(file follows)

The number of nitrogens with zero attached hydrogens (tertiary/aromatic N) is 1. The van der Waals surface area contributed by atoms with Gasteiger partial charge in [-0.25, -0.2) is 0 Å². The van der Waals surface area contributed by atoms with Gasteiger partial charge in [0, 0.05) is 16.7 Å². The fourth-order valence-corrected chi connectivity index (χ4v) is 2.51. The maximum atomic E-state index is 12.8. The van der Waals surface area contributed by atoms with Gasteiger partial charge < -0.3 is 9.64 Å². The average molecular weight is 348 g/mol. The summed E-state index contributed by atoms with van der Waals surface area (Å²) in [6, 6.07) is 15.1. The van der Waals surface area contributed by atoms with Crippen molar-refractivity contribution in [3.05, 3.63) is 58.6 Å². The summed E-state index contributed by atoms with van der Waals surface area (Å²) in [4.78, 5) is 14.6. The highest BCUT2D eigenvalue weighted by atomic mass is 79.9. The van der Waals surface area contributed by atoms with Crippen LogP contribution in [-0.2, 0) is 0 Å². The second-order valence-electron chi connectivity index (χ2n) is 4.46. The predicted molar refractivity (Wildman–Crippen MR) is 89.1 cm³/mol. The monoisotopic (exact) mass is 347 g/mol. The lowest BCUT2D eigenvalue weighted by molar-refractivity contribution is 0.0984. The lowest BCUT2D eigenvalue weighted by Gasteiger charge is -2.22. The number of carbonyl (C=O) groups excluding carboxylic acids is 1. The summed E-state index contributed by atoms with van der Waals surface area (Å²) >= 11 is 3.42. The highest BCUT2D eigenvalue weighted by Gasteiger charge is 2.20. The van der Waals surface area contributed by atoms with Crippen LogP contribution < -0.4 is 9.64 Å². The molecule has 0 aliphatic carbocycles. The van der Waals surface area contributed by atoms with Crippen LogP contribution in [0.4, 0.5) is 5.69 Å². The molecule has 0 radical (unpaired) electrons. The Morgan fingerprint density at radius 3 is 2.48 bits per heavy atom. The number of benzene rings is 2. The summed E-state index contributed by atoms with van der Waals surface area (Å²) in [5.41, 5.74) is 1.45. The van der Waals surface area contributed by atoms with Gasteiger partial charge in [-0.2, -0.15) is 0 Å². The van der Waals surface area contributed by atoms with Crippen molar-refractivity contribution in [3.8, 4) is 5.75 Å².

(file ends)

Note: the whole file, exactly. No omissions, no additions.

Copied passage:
The number of nitrogens with zero attached hydrogens (tertiary/aromatic N) is 1. The van der Waals surface area contributed by atoms with Gasteiger partial charge in [-0.25, -0.2) is 0 Å². The van der Waals surface area contributed by atoms with Gasteiger partial charge in [0, 0.05) is 16.7 Å². The fourth-order valence-corrected chi connectivity index (χ4v) is 2.51. The maximum atomic E-state index is 12.8. The van der Waals surface area contributed by atoms with Gasteiger partial charge < -0.3 is 9.64 Å². The average molecular weight is 348 g/mol. The summed E-state index contributed by atoms with van der Waals surface area (Å²) in [6, 6.07) is 15.1. The van der Waals surface area contributed by atoms with Crippen molar-refractivity contribution in [3.05, 3.63) is 58.6 Å². The summed E-state index contributed by atoms with van der Waals surface area (Å²) in [4.78, 5) is 14.6. The highest BCUT2D eigenvalue weighted by atomic mass is 79.9. The van der Waals surface area contributed by atoms with Crippen LogP contribution in [-0.2, 0) is 0 Å². The second-order valence-electron chi connectivity index (χ2n) is 4.46. The predicted molar refractivity (Wildman–Crippen MR) is 89.1 cm³/mol. The monoisotopic (exact) mass is 347 g/mol. The lowest BCUT2D eigenvalue weighted by molar-refractivity contribution is 0.0984. The lowest BCUT2D eigenvalue weighted by Gasteiger charge is -2.22. The number of carbonyl (C=O) groups excluding carboxylic acids is 1. The summed E-state index contributed by atoms with van der Waals surface area (Å²) >= 11 is 3.42. The highest BCUT2D eigenvalue weighted by Gasteiger charge is 2.20. The van der Waals surface area contributed by atoms with Crippen LogP contribution < -0.4 is 9.64 Å². The molecule has 0 aliphatic carbocycles. The van der Waals surface area contributed by atoms with Crippen LogP contribution in [0.4, 0.5) is 5.69 Å². The molecule has 0 radical (unpaired) electrons. The Morgan fingerprint density at radius 3 is 2.48 bits per heavy atom. The number of benzene rings is 2. The summed E-state index contributed by atoms with van der Waals surface area (Å²) in [5.41, 5.74) is 1.45. The van der Waals surface area contributed by atoms with Gasteiger partial charge in [-0.2, -0.15) is 0 Å². The van der Waals surface area contributed by atoms with Crippen molar-refractivity contribution in [3.8, 4) is 5.75 Å².